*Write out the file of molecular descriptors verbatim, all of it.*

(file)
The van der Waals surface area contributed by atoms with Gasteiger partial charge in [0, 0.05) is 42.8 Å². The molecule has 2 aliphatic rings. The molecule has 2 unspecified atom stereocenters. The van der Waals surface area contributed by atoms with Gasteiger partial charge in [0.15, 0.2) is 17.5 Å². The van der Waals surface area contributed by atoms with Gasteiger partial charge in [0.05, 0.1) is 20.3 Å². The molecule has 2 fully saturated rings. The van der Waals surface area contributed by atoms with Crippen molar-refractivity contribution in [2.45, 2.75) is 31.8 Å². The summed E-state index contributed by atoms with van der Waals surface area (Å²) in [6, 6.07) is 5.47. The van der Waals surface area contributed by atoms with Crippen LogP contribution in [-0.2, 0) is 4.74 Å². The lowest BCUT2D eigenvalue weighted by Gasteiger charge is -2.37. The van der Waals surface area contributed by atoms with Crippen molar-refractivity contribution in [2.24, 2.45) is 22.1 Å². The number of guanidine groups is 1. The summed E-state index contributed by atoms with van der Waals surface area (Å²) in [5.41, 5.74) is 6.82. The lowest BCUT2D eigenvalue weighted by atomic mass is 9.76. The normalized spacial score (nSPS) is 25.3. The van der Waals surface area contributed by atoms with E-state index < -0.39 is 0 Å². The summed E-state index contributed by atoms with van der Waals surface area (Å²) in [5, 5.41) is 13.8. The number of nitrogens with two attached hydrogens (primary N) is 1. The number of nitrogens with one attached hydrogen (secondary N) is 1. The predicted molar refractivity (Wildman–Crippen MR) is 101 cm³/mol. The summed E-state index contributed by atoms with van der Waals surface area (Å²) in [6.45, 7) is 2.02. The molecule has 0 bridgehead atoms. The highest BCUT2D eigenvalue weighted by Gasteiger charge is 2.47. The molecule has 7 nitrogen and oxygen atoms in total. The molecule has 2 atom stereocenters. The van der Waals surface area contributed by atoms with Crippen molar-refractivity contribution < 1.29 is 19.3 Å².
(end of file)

The van der Waals surface area contributed by atoms with Gasteiger partial charge in [0, 0.05) is 42.8 Å². The molecule has 2 aliphatic rings. The molecule has 2 unspecified atom stereocenters. The van der Waals surface area contributed by atoms with Gasteiger partial charge in [0.15, 0.2) is 17.5 Å². The van der Waals surface area contributed by atoms with Gasteiger partial charge in [0.05, 0.1) is 20.3 Å². The molecule has 2 fully saturated rings. The van der Waals surface area contributed by atoms with Crippen molar-refractivity contribution in [2.45, 2.75) is 31.8 Å². The summed E-state index contributed by atoms with van der Waals surface area (Å²) in [6, 6.07) is 5.47. The van der Waals surface area contributed by atoms with Crippen LogP contribution in [-0.2, 0) is 4.74 Å². The lowest BCUT2D eigenvalue weighted by Gasteiger charge is -2.37. The van der Waals surface area contributed by atoms with Crippen molar-refractivity contribution in [2.24, 2.45) is 22.1 Å². The number of guanidine groups is 1. The summed E-state index contributed by atoms with van der Waals surface area (Å²) in [5.41, 5.74) is 6.82. The lowest BCUT2D eigenvalue weighted by atomic mass is 9.76. The normalized spacial score (nSPS) is 25.3. The van der Waals surface area contributed by atoms with E-state index < -0.39 is 0 Å². The summed E-state index contributed by atoms with van der Waals surface area (Å²) in [5, 5.41) is 13.8. The number of nitrogens with two attached hydrogens (primary N) is 1. The number of nitrogens with one attached hydrogen (secondary N) is 1. The predicted molar refractivity (Wildman–Crippen MR) is 101 cm³/mol. The summed E-state index contributed by atoms with van der Waals surface area (Å²) in [6.45, 7) is 2.02. The molecule has 0 bridgehead atoms. The highest BCUT2D eigenvalue weighted by Gasteiger charge is 2.47. The molecule has 7 nitrogen and oxygen atoms in total. The molecule has 2 atom stereocenters. The van der Waals surface area contributed by atoms with Crippen molar-refractivity contribution < 1.29 is 19.3 Å².